When it comes to repairs, think of your commercial refrigerator like you would your car. Imagine the compressor in a cooler is like an engine in a vehicle. If the compressor goes bad and is replaced you get a new compressor, not a whole new cooler. The same way the garage doesn’t tell you to get a new car just because you need a bit of engine work. In other words, all the other components including coils, fans, controls, piping, and gaskets (door seals) are still old. This is similar to an engine in a car going bad and being replaced. You end up with a new engine in an old car.
There are a few of key factors to consider when trying to decide whether to replace the whole commercial cooler or just a part of it when an expensive major repair is presented to you.
- How old is the cooler? If older than 10 years it is advisable to price out a new one. It is likely not very energy efficient and has other parts in bad condition.
- What kind of refrigerant is used in the cooler? If the answer is R12, R502, or R22, consider pricing out a new cooler. R12 and R502 have been banned by the EPA for years and R22 is currently being phased out by the EPA.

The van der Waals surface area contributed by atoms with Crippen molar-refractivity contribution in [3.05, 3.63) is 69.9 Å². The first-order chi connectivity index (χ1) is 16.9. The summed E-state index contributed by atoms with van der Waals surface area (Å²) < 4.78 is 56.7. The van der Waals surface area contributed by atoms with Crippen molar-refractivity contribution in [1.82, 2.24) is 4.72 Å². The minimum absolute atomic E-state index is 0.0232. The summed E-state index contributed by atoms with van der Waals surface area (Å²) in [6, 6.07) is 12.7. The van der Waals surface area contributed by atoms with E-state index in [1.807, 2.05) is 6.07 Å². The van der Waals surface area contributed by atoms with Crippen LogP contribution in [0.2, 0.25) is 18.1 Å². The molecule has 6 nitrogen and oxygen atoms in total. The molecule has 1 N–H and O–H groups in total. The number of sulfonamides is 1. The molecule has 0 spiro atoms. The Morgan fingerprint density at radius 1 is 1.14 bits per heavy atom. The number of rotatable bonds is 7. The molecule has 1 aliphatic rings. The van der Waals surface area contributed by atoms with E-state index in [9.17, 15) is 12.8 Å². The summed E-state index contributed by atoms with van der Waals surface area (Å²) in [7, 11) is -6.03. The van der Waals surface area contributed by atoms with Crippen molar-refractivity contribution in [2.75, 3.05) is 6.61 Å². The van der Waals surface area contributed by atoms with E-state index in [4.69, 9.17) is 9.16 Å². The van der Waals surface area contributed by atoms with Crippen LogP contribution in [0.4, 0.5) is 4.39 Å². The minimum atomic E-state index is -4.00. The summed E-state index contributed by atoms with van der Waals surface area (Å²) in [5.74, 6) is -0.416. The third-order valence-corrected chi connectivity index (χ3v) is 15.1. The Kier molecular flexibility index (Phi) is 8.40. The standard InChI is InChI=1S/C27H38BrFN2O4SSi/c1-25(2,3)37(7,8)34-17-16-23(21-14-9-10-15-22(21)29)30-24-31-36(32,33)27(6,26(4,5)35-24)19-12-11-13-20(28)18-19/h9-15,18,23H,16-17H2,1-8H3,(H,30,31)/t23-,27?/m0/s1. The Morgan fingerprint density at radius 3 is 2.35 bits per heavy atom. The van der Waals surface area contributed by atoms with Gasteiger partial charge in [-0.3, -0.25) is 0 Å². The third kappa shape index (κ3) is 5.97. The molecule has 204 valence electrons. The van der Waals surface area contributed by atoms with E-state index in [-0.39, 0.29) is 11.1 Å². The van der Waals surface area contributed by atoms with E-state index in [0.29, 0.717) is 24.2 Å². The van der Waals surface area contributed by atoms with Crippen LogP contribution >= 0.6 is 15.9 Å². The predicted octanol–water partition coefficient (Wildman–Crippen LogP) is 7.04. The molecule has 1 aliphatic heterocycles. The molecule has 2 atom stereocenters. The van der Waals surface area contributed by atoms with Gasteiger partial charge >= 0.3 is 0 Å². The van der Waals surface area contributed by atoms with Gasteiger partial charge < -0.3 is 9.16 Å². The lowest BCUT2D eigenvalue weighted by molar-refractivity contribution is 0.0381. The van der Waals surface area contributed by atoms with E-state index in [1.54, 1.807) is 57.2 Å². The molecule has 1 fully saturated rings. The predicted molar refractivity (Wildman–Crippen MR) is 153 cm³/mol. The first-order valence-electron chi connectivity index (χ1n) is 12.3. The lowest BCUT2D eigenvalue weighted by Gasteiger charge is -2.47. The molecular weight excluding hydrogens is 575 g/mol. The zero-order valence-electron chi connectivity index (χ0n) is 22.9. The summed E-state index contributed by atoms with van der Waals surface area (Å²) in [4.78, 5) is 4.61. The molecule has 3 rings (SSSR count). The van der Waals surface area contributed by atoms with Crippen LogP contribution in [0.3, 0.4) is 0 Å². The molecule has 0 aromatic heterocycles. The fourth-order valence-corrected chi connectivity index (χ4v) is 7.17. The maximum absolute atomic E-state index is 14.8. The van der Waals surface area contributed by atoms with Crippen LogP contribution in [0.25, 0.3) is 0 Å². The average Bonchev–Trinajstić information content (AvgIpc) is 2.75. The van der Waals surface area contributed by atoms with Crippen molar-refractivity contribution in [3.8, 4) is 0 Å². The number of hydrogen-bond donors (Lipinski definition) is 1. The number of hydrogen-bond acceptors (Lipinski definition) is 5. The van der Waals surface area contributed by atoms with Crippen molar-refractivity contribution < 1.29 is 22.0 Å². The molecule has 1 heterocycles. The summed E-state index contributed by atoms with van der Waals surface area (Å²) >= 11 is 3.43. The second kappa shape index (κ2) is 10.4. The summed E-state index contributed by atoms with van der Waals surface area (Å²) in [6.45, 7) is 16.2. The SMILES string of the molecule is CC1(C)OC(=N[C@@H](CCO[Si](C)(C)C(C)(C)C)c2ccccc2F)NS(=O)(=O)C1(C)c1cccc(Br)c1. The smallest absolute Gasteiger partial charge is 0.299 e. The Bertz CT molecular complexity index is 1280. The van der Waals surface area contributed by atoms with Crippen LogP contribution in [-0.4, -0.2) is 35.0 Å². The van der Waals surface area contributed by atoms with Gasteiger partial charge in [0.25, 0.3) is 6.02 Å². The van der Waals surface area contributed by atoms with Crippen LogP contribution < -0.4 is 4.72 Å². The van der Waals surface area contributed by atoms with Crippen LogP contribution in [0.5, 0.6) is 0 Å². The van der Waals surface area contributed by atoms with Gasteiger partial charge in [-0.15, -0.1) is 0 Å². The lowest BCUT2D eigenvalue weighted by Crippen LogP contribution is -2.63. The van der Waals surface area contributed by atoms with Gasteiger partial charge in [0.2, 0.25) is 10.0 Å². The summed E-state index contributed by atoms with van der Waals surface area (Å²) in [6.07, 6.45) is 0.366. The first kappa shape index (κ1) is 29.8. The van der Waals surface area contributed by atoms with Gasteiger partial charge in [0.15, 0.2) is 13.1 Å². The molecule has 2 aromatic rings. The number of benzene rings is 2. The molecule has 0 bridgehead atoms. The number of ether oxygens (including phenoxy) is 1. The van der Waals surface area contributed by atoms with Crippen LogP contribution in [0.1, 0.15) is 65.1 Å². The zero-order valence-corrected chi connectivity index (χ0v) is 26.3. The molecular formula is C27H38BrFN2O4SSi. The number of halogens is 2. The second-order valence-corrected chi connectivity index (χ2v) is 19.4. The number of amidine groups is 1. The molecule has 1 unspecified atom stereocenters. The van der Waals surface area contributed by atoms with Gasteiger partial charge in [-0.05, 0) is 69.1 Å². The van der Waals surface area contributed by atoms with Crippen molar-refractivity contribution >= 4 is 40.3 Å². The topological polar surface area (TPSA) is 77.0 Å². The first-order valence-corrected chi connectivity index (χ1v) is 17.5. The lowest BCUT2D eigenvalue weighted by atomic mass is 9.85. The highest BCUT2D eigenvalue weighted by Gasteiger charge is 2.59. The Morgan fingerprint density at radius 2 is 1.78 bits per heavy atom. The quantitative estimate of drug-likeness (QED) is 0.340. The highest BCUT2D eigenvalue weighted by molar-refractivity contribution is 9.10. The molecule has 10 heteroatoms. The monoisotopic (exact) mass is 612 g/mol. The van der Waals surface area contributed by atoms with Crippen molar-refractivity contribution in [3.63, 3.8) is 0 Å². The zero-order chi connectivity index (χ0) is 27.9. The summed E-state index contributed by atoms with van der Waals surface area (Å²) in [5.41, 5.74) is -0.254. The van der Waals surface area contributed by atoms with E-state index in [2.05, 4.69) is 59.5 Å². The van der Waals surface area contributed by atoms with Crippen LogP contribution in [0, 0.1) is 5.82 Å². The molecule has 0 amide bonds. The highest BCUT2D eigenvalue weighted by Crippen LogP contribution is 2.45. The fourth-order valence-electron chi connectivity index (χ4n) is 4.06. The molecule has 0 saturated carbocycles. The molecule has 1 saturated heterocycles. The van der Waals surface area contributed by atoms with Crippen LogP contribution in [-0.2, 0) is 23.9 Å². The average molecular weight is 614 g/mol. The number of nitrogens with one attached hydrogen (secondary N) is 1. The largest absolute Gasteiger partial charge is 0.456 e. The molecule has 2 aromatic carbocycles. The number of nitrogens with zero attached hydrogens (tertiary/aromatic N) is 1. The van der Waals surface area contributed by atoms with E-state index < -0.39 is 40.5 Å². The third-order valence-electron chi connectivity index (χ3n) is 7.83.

- What is the overall condition of the cooler? Check door seals, hinges, floor in cooler, coils, and fans. If everything looks like it’s falling apart, it may be time to price out a new cooler. You may be wasting electricity (and money) by running a cooler in this condition, so will likely see refrigeration energy savings by purchasing a replacement.
If your commercial cooler is still fairly new, uses a refrigerant that is not phased out, and is in overall good condition, you may come out ahead by just repairing the part that has failed.
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